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t-tests, non-parametric tests, and large studies—a paradox of statistical practice?

Overview of attention for article published in BMC Medical Research Methodology, June 2012
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About this Attention Score

  • In the top 25% of all research outputs scored by Altmetric
  • High Attention Score compared to outputs of the same age (87th percentile)

Mentioned by

twitter
10 tweeters
wikipedia
1 Wikipedia page

Citations

dimensions_citation
94 Dimensions

Readers on

mendeley
145 Mendeley
citeulike
3 CiteULike
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Title
t-tests, non-parametric tests, and large studies—a paradox of statistical practice?
Published in
BMC Medical Research Methodology, June 2012
DOI 10.1186/1471-2288-12-78
Pubmed ID
Authors

Morten W Fagerland

Abstract

During the last 30 years, the median sample size of research studies published in high-impact medical journals has increased manyfold, while the use of non-parametric tests has increased at the expense of t-tests. This paper explores this paradoxical practice and illustrates its consequences.

Twitter Demographics

The data shown below were collected from the profiles of 10 tweeters who shared this research output. Click here to find out more about how the information was compiled.

Mendeley readers

The data shown below were compiled from readership statistics for 145 Mendeley readers of this research output. Click here to see the associated Mendeley record.

Geographical breakdown

Country Count As %
United Kingdom 2 1%
Norway 2 1%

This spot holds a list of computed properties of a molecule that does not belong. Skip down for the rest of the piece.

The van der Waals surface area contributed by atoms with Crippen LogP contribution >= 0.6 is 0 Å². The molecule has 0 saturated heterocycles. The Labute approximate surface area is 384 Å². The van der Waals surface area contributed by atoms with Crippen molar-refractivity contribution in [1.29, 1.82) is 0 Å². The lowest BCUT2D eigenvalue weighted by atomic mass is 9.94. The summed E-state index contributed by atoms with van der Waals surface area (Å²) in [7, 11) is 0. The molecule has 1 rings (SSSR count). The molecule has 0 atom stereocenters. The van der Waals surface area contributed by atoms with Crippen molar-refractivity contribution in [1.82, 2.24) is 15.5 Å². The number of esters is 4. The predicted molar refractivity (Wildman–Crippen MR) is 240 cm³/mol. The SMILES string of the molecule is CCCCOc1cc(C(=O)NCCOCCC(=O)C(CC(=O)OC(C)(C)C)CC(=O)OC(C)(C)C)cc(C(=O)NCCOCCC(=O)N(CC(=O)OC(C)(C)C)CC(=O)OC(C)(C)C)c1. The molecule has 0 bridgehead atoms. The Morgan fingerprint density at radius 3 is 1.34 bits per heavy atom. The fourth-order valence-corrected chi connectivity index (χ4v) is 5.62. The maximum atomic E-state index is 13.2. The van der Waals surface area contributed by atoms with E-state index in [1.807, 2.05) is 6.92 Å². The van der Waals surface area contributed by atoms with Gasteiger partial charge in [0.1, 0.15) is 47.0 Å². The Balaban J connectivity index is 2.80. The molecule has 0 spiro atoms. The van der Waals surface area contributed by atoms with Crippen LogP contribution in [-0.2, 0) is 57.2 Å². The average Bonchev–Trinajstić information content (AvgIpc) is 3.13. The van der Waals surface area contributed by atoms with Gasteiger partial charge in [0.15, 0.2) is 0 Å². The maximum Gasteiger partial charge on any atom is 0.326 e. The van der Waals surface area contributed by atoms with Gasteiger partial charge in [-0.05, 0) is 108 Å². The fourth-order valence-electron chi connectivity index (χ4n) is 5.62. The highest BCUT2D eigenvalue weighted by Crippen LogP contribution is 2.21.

Netherlands 1 <1%
Czechia 1 <1%
Canada 1 <1%
Russia 1 <1%
United States 1 <1%
Unknown 136 94%

Demographic breakdown

Readers by professional status Count As %
Student > Ph. D. Student 31 21%
Student > Master 24 17%
Student > Bachelor 21 14%
Researcher 17 12%
Professor 9 6%
Other 31 21%
Unknown 12 8%
Readers by discipline Count As %
Medicine and Dentistry 31 21%
Agricultural and Biological Sciences 16 11%
Social Sciences 11 8%
Biochemistry, Genetics and Molecular Biology 8 6%
Computer Science 8 6%
Other 50 34%
Unknown 21 14%

Attention Score in Context

This research output has an Altmetric Attention Score of 10. This is our high-level measure of the quality and quantity of online attention that it has received. This Attention Score, as well as the ranking and number of research outputs shown below, was calculated when the research output was last mentioned on 14 December 2019.
All research outputs
#1,751,664
of 14,131,022 outputs
Outputs from BMC Medical Research Methodology
#292
of 1,295 outputs
Outputs of similar age
#15,165
of 122,837 outputs
Outputs of similar age from BMC Medical Research Methodology
#1
of 1 outputs
Altmetric has tracked 14,131,022 research outputs across all sources so far. Compared to these this one has done well and is in the 87th percentile: it's in the top 25% of all research outputs ever tracked by Altmetric.
So far Altmetric has tracked 1,295 research outputs from this source. They typically receive more attention than average, with a mean Attention Score of 9.2. This one has done well, scoring higher than 77% of its peers.
Older research outputs will score higher simply because they've had more time to accumulate mentions. To account for age we can compare this Altmetric Attention Score to the 122,837 tracked outputs that were published within six weeks on either side of this one in any source. This one has done well, scoring higher than 87% of its contemporaries.
We're also able to compare this research output to 1 others from the same source and published within six weeks on either side of this one. This one has scored higher than all of them